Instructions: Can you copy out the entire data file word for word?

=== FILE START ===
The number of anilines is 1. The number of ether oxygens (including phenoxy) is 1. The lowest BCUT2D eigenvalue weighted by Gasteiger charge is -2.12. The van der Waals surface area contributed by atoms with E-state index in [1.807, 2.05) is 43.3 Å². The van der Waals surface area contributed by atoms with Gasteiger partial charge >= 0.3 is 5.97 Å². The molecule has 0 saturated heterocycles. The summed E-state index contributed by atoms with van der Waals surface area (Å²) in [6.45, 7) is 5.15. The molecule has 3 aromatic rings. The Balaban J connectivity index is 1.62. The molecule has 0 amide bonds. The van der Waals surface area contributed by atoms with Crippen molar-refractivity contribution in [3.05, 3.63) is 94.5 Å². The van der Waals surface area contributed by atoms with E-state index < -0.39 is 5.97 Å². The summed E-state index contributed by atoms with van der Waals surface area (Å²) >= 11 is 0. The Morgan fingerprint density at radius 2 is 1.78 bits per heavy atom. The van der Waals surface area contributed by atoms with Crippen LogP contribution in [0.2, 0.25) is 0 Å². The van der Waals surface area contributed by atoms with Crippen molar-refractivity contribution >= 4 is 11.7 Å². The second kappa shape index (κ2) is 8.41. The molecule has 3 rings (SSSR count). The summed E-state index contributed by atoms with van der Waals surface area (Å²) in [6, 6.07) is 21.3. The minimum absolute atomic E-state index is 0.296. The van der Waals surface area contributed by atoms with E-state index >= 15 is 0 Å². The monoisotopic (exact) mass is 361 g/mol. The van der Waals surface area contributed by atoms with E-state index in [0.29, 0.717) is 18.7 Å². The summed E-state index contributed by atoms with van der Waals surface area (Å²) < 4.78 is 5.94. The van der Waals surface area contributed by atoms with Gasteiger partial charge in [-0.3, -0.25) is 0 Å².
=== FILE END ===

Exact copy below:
The number of anilines is 1. The number of ether oxygens (including phenoxy) is 1. The lowest BCUT2D eigenvalue weighted by Gasteiger charge is -2.12. The van der Waals surface area contributed by atoms with E-state index in [1.807, 2.05) is 43.3 Å². The van der Waals surface area contributed by atoms with Gasteiger partial charge >= 0.3 is 5.97 Å². The molecule has 0 saturated heterocycles. The summed E-state index contributed by atoms with van der Waals surface area (Å²) in [6.45, 7) is 5.15. The molecule has 3 aromatic rings. The Balaban J connectivity index is 1.62. The molecule has 0 amide bonds. The van der Waals surface area contributed by atoms with Crippen molar-refractivity contribution in [3.05, 3.63) is 94.5 Å². The van der Waals surface area contributed by atoms with E-state index < -0.39 is 5.97 Å². The summed E-state index contributed by atoms with van der Waals surface area (Å²) >= 11 is 0. The Morgan fingerprint density at radius 2 is 1.78 bits per heavy atom. The van der Waals surface area contributed by atoms with Crippen LogP contribution in [0.2, 0.25) is 0 Å². The van der Waals surface area contributed by atoms with Crippen molar-refractivity contribution >= 4 is 11.7 Å². The second kappa shape index (κ2) is 8.41. The molecule has 3 rings (SSSR count). The summed E-state index contributed by atoms with van der Waals surface area (Å²) in [6, 6.07) is 21.3. The minimum absolute atomic E-state index is 0.296. The van der Waals surface area contributed by atoms with E-state index >= 15 is 0 Å². The monoisotopic (exact) mass is 361 g/mol. The van der Waals surface area contributed by atoms with E-state index in [0.29, 0.717) is 18.7 Å². The summed E-state index contributed by atoms with van der Waals surface area (Å²) < 4.78 is 5.94. The van der Waals surface area contributed by atoms with Gasteiger partial charge in [-0.3, -0.25) is 0 Å².